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Government consults City academic over lack of women in leadership

Dr Ruth Sealy is assisting the Women and Equalities Commission


A City academic has been providing expert advice to the Women and Equalities Commission, a government Commons Select Committee, as part of their investigation into why so few women are involved in leadership.

Dr Ruth SealySpecifically referencing work by Dr Ruth Sealy, a researcher and Programme Co-Director for MSc in Organisational Psychology at City University London, who has carried out extensive research on women in leadership, the work is part of a broader call for companies to increase the proportion of women on boards.

This includes work conducted since 2007 by Dr Sealy as the lead researcher of the annual Female FTSE Report. Sponsored by government and major organisations, the report analyses the demographic composition of the FTSE 350 corporate boards and executive committees.

The most recent study, published in March 2015, reveals that 23.5 per cent of FTSE 100 boards are now female – up from 20.7 per cent in 2014. There are now 263 women holding directorships across the FTSE 100. As a result, the study confirms that FTSE 100 firms are set to meet a target for a quarter of their boardroom positions to be held by women at the end of 2015 – double the figure recorded in 2011.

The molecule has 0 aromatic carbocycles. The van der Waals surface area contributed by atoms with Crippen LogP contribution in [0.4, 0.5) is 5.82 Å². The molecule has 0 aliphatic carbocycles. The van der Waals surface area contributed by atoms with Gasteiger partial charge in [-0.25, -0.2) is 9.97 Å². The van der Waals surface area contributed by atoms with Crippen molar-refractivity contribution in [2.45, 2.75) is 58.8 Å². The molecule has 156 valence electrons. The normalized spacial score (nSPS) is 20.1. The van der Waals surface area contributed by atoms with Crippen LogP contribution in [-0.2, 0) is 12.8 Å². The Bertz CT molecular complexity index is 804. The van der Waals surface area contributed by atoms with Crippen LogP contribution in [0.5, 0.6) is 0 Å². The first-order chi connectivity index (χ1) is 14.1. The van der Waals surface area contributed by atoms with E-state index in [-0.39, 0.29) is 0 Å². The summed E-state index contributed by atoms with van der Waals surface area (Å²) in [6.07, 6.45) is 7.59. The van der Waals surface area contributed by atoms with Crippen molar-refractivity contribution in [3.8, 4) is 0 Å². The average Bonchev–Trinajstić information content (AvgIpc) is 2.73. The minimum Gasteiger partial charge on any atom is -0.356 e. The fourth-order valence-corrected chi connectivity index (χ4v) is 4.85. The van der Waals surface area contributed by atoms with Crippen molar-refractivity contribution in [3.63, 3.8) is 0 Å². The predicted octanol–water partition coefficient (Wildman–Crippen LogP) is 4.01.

To further evaluate the current literature and progress this year, the Women and Equalities Committee are hoping to hold a one-off evidence session to scrutinise progress with an oral evidence session in June 2016. As part of the session, the Committee will aim to look at the public, private and third-sector and address a number of key questions such as what are the barriers to women achieving senior positions, and also whether quotas should be introduced.

Speaking about the Committee, Dr Sealy said:

“It is great to see that the government are taking the issue of women in leadership seriously. Women consistently get excellent degrees and make up half of graduate intake for major companies, yet only a handful of women are appointed to the most senior positions.

"The tide is turning and our annual Female FTSE reports have shown that we are approaching a tipping point, so it is fantastic to have support from the government as we need to continue this change process and help the UK become a global leader in optimising the best talent in our workforce, whatever its gender.”

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